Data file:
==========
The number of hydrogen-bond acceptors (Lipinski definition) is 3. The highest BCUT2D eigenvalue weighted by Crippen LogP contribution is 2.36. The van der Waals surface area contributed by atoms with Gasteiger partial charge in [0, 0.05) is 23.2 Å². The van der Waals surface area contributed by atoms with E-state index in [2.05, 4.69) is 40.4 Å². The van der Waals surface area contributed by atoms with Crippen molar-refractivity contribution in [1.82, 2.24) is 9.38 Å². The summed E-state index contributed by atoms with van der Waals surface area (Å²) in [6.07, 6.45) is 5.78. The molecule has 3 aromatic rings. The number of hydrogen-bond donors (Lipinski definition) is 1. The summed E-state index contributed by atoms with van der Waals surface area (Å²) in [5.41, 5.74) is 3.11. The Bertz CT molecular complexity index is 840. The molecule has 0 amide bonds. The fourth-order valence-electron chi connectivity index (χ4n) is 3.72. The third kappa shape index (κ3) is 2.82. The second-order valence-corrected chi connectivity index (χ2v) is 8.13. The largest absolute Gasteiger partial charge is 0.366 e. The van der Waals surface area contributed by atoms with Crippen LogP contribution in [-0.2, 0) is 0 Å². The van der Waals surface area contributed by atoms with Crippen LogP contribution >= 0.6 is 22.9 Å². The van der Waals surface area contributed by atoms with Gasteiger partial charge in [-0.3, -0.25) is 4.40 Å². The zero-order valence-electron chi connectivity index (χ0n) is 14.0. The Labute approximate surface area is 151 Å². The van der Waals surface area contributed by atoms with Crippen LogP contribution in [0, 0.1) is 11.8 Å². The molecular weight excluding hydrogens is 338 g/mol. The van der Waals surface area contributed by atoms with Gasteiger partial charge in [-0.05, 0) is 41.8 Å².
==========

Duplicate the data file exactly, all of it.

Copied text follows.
The number of hydrogen-bond acceptors (Lipinski definition) is 3. The highest BCUT2D eigenvalue weighted by Crippen LogP contribution is 2.36. The van der Waals surface area contributed by atoms with Gasteiger partial charge in [0, 0.05) is 23.2 Å². The van der Waals surface area contributed by atoms with E-state index in [2.05, 4.69) is 40.4 Å². The van der Waals surface area contributed by atoms with Crippen molar-refractivity contribution in [1.82, 2.24) is 9.38 Å². The summed E-state index contributed by atoms with van der Waals surface area (Å²) in [6.07, 6.45) is 5.78. The molecule has 3 aromatic rings. The number of hydrogen-bond donors (Lipinski definition) is 1. The summed E-state index contributed by atoms with van der Waals surface area (Å²) in [5.41, 5.74) is 3.11. The Bertz CT molecular complexity index is 840. The molecule has 0 amide bonds. The fourth-order valence-electron chi connectivity index (χ4n) is 3.72. The third kappa shape index (κ3) is 2.82. The second-order valence-corrected chi connectivity index (χ2v) is 8.13. The largest absolute Gasteiger partial charge is 0.366 e. The van der Waals surface area contributed by atoms with Crippen LogP contribution in [-0.2, 0) is 0 Å². The van der Waals surface area contributed by atoms with Crippen LogP contribution >= 0.6 is 22.9 Å². The van der Waals surface area contributed by atoms with Gasteiger partial charge in [-0.3, -0.25) is 4.40 Å². The zero-order valence-electron chi connectivity index (χ0n) is 14.0. The Labute approximate surface area is 151 Å². The van der Waals surface area contributed by atoms with Crippen LogP contribution in [0, 0.1) is 11.8 Å². The molecular weight excluding hydrogens is 338 g/mol. The van der Waals surface area contributed by atoms with Gasteiger partial charge in [-0.05, 0) is 41.8 Å².